Takenoko, X-Wing Minatures, Betrayal at House on the Hill, Forbidden Island / Desert, Alhambra. All these games have one thing in common; Their pieces slide all over a smooth surface as you’re playing the game. There is a solution for this and it is called a Playmat.
Playmats are great for several reasons. They are usually themed so they look great with the game. They provide an “anti-bumping” surface. And, they can define the playing area. Most playmats also have one thing in common. They can be expensive.
Take, for example, the GripMat Kickstarter project. From what I can tell, it is a great product and I have, in fact, ordered two of the 18” x 36” versions. $50 and 3 months from now, I should have them. I’ll choose one of the space themes and play X-Wing on it, primarily. Now, imagine all of your games and how many times you might need to spend $50+ for a better playing surface? I don’t know about you, but I can’t really afford to do that.
I also own a playmat from Hotz Mats. I paid $42.00 after shipping for a cloth mat that grabs every miniature I put on it. I really don’t like this mat.
I decided to start looking for less expensive alternatives. At the very least, something to get by with while I saved up for something better. I looked at foam core boards but sizing and the smooth surface were my two main issues. I thought about cabinet drawer liners but to make the sizes I need required too many seams and they don’t always lay very flat. Then I remembered some foam material my wife was using for some craft projects.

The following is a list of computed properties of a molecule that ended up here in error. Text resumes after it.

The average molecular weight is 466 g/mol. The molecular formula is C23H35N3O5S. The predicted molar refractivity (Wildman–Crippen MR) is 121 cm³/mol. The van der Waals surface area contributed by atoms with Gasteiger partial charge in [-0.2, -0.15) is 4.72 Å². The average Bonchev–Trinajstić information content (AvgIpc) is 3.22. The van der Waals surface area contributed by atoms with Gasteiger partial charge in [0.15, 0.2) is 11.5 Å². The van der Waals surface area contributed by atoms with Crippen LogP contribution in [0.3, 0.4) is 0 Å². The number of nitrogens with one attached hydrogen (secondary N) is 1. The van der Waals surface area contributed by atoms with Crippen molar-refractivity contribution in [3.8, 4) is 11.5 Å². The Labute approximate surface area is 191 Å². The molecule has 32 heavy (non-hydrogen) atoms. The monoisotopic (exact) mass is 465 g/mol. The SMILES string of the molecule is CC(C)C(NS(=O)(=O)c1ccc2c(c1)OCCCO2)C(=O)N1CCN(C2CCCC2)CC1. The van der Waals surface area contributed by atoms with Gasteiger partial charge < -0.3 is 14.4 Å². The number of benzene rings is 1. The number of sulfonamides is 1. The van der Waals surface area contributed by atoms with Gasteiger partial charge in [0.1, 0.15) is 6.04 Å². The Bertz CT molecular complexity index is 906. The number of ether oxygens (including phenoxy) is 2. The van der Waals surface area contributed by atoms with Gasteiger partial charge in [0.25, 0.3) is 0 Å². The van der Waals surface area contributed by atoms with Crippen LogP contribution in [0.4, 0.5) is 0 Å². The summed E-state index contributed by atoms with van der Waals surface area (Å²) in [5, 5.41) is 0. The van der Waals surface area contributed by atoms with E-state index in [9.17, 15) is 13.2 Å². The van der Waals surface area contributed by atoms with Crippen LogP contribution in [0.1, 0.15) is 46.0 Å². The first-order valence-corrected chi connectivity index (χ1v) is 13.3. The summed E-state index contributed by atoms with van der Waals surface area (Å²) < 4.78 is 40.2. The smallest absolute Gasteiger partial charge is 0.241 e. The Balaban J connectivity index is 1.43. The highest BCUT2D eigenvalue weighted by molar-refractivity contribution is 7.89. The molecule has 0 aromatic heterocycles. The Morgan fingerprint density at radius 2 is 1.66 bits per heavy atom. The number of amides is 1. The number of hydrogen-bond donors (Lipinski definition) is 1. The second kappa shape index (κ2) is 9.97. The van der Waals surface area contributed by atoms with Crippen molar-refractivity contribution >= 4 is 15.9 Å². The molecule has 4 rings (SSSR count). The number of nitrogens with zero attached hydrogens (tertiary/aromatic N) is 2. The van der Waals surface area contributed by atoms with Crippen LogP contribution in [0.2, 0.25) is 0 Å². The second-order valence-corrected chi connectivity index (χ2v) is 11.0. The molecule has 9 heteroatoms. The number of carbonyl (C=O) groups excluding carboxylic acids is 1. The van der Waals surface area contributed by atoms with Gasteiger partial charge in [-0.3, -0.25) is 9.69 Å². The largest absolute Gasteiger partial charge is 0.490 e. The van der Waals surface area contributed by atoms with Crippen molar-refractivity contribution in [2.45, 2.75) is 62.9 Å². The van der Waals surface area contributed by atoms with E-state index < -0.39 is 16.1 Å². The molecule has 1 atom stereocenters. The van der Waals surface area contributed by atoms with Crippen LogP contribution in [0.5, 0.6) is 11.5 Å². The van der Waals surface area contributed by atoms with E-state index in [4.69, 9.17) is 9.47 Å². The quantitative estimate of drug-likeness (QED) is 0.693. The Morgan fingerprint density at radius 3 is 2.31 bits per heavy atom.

Silly Wink Foam Sheets make pretty good playmats on a budget. They come in a lot of different colors. The surface is smooth but textured enough that tiles and minatures don’t quite slide like they would on a dining table or coffee table. They lay flat so seams are not an issue. At the end of the day, these aren’t going to give you the quality that something like a GripMat will. But for $6 to make a decent X-Wing minature playing area, you can’t really beat them.
Tonight my wife and I play tested Takenoko on the foam sheets. It worked out great! The tiles didn’t slide like they used to and the dice rolled much quieter and didn’t jump as much as it would on a hard surface. The only other thing I might do is try and find a way to add some grip to the bottoms of the foam sheets because they can still tend to slide themselves.
I recorded a short video below just showing some movement and bumping. Yes, they still move a bit, but again, not like they would on a dining room or coffee table.
I’m always looking for great Tabletop on a Budget ideas. Like this, for example. If you have any ideas you want to share with me, I’ll be sure and spread the info.